Following on the cheap wins idea, I contend that some MRs, particularly long relievers, can outperform non-elite SPs most weeks. How, you might ask? If you could have either of the following stat lines for a full week of play, which would you rather?
Player A: 7.0 IP, 1 W, 6 Ks, 2 ERs, 9 Hs, 3 BBs (2.57 ERA, 1.57 WHIP)
Player B: 6.0 IP, 1 W, 9 Ks, 0 ERs, 5 Hs, 0 BBs (0.00 ERA, 0.83 WHIP)
These are real stats taken from the first seven days of games after the 2009 All Star Break. Player A was
Head-to-head players never have to contend with the problem of start limits, but roto players should be intimately familiar with them. Basically, you get up to 162 games at each offensive position and a pre-determined number of starts out of your pitching corps. Given the ongoing nature of roto and the difficulty of catching up once someone breaks out to a serious lead, this rule was originally adopted to discourage streaming or stacking SPs at the expense of other positions. So fantasy GMs stress out all year about whether to start or sit guys against good offenses. I say start 'em and damn the torpedoes! When you run out of starts, you can dump your fringe starters and bench the elites (just don't start dumping elite pitchers, or you're donating to the other teams' causes), and stack as many RPs as you can fit into your lineup. Hopefully, if you managed your team well, they can provide just enough to carry you to the title. If not, at least you're putting up the good fight and not giving up.
I would be remiss to ignore the importance of valuing middle relievers in keeper or dynasty leagues. A guy like the aforementioned Phil Hughes didn't just have value last year; imagine how much value he could have in a full time starting gig! And don't forget, he put up those numbers playing in a home park that channeled Wii Baseball -- HRs aplenty! You can't expect to play in these formats without having to do homework on your player acquisitions, so make sure you know what you are getting yourself into. Derive the value you can get now, but be sure there's upside to be had later.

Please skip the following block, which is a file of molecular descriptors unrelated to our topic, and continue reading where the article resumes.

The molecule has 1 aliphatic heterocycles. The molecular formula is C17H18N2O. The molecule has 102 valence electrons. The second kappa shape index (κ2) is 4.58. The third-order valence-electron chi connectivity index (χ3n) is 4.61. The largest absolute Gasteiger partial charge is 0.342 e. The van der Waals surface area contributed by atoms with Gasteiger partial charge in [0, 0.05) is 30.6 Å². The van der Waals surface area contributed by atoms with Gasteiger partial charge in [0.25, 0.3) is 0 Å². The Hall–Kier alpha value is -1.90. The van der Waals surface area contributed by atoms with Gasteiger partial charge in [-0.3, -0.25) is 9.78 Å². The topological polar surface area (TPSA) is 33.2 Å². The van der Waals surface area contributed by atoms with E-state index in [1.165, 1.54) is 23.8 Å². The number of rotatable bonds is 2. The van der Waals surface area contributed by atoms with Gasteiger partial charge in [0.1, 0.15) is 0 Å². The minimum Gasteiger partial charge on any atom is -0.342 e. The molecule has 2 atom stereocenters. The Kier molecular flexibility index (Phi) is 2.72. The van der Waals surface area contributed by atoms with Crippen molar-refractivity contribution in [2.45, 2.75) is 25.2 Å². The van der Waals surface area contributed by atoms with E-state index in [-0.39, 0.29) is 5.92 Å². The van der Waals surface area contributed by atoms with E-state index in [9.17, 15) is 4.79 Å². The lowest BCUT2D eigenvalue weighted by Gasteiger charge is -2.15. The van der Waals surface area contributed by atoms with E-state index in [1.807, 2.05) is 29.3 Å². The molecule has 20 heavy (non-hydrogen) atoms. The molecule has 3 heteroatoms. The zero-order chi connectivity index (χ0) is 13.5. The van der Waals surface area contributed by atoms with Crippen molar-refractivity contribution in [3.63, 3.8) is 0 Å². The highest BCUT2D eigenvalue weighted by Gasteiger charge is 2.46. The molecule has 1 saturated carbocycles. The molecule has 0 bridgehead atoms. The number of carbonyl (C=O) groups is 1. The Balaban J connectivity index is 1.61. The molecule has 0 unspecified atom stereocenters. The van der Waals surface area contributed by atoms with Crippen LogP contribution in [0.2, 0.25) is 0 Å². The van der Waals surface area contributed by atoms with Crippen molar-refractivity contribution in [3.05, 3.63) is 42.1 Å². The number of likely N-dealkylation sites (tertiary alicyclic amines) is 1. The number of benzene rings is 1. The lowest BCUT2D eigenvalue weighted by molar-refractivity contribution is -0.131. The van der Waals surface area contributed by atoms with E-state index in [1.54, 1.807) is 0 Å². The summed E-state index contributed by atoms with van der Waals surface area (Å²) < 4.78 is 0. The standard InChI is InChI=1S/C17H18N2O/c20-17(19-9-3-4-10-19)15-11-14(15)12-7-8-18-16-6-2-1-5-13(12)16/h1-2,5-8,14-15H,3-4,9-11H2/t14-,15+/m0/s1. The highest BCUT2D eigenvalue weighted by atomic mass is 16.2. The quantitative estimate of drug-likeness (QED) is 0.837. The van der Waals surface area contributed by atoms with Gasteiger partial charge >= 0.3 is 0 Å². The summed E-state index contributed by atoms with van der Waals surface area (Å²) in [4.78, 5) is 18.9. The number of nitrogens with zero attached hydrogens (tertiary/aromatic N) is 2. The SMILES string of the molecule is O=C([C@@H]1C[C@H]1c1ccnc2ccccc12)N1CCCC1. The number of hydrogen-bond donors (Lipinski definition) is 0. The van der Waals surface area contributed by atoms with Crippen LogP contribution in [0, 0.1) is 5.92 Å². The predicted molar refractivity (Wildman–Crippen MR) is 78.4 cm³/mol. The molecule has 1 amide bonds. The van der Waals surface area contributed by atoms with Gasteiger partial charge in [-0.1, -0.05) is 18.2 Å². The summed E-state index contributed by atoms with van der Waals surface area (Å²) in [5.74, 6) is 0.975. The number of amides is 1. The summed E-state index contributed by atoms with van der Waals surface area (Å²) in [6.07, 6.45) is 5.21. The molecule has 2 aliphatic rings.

Extremer as it is. punting a category is a viable strategy. I've seen at least a couple of examples of fantasy players who outright ignored closers at the draft. They went for the best of the best middle relievers in the last three or four rounds, targeting closers-in-waiting, guys who can provide cheap wins, and long relievers. One of these teams even made the finals in a H2H league, so don't paint yourself into a corner when deciding what to do with your RP slots.
Anyone can buy a magazine the day before a draft and take the top SP or closer on the list. Only savvy fantasy players know how to make the most of middle relievers and set-up men. Never paint yourself into a corner during the draft; let it come to you. If your league mates overinvest in closers, then they are surely leaving some quality talent on the table elsewhere. If they overinvest in closers and SPs, then your offense had better be the best one in the league. In either case, just let them drive up the auction price or keep reaching a round too early. Rest assured that you can pick up the slack at the end of the draft with MRs, and who knows, you just might get lucky and draft a couple of guys who end up with ninth inning duties anyway.
Have I missed any cool tactics to employ? Have you tried these strategies and failed? Do you think I'm crazy? If so, you need to login and tell me your thoughts. Do it for yourself. Do it for pride. Do it for the other readers. Just DO IT!